What Is Ghee?
And how to make ghee at home.
What Is Ghee?
Ghee is a clarified butter that has long been staple in Indian cooking, where it originated because the heat spoils conventional butter. Clarifying it – or removing the milk solids – prolongs its unrefrigerated life from a couple weeks to many months. Nowadays, it’s a preferred fat among Paleo diet devotees and it’s widely lauded for its high smoke point that’s great for searing or frying while adding lovely butter flavor. It’s available jarred at many supermarkets, or you can make it yourself. Read on for more information.
What Is Ghee Made Of?
To make ghee, you take butter (unsalted, grass-fed butter is recommended) and slowly melt it so that the milk solids sink to the bottom and the golden liquid butterfat floats on top. Then you simmer it to get rid it of the moisture (or water) and until the milk solids start to turn golden brown. (Be careful not to let it burn.) This light browning gives the clarified butter “a nutty, caramellike flavor and aroma,” according to the Food Lover’s Companion.
8 ounces (2 sticks) butter
8 ounces (2 sticks) butter
In a heavy skillet, over medium to medium low heat, heat butter until completely melted. Watch as butter boils, first with large bubbles and white milk solids floating on the surface, then with only a fine white foam filling entire surface. Stir occasionally. Soon small patches of golden brown will appear on the surface, and overall color of butter will change from yellow to golden. Push aside foam periodically to check color of sediment. When sediment turns light brown, remove from heat. Decant into a jar with a tight lid. Warm, if desired, for serving over rice.
Butter vs. Ghee
Ghee is stronger in color and flavor than regular clarified butter, and it also has a longer shelf life (it can last up to six months in the fridge or a year in the freezer) and a higher smoke point (nearly 375 degrees F), which makes it especially useful for sauteing and frying foods.
What Is Ghee Used For?
Ghee is commonly used as an oil for deep frying, such as in this Keto Breaded Chicken Cutlets recipe, because it imparts delicious buttery flavor but won’t burn until you heat it to extremely hot temperatures (above 450 degrees F). A good rule of thumb? You can replace vegetable oil or coconut oil with ghee in frying, baking or cooking recipes. It’s used in Indian dishes, such as Rasam and Ghee Rice, Naan, Aloo Roti, Chakkarai Pongal and The Best Chicken Tikka Masala. You can brush a skillet with ghee before searing anything, such as steak, or you can melt it and drizzle it over bread, popcorn or snack mix like O.M.Ghee Snack Mix.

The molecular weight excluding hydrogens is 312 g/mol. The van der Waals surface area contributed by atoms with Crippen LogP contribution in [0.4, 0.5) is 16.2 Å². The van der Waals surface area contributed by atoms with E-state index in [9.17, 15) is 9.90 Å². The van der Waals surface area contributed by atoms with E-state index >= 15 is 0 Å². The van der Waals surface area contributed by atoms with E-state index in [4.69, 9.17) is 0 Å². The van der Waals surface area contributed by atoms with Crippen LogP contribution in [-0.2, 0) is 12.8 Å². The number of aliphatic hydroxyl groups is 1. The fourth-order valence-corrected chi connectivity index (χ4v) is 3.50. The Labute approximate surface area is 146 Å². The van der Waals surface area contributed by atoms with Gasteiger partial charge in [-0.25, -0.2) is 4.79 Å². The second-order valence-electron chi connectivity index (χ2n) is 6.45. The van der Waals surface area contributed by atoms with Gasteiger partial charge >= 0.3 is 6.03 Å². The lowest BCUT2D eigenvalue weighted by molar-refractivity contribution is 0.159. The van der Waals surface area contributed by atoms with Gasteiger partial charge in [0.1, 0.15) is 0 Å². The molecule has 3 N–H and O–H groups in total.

Benefits of Ghee
Ayurveda, an ancient Indian approach of holistically healing the body with food and herbs, incorporates ghee as a sacred ingredient. Beyond its religious importance, ghee is thought to speed up metabolism or decrease inflammation, but according to Toby Amidor, M.S., R.D., C.D.N., there is not enough scientific studies to show this. “Ghee has been blamed for heart disease in Asian Indians populations because of the high amounts of artery clogging saturated fat,” Amidor explains.” It’s totally okay to eat it, but simply eat it in moderation. The 2021 dietary guidelines from The American Heart Association recommend no more than 5% to 6% of your total calories come from saturated fat. For perspective, a tablespoon of ghee has 10 grams of saturated fat.
Is Ghee Vegan?
Ghee is not vegan, as it’s made from butter, which is an animal product. What about ghee and lactose intolerance? “Ghee is derived from butter, a dairy product, and the protein that causes allergies can still be found in ghee. If you’re allergic to dairy, you should avoid eating ghee,” says Amidor. “If you have lactose intolerance, both butter and ghee has minimal lactose,” Amidor says. One tablespoon of butter has 0.01 grams of lactose, which is minimal considering studies have found that those with lactose intolerance can tolerate up to 12 grams of lactose in one sitting.
How to Store Ghee
Ghee is shelf stable. Store in an airtight container at room temperature for up to one month.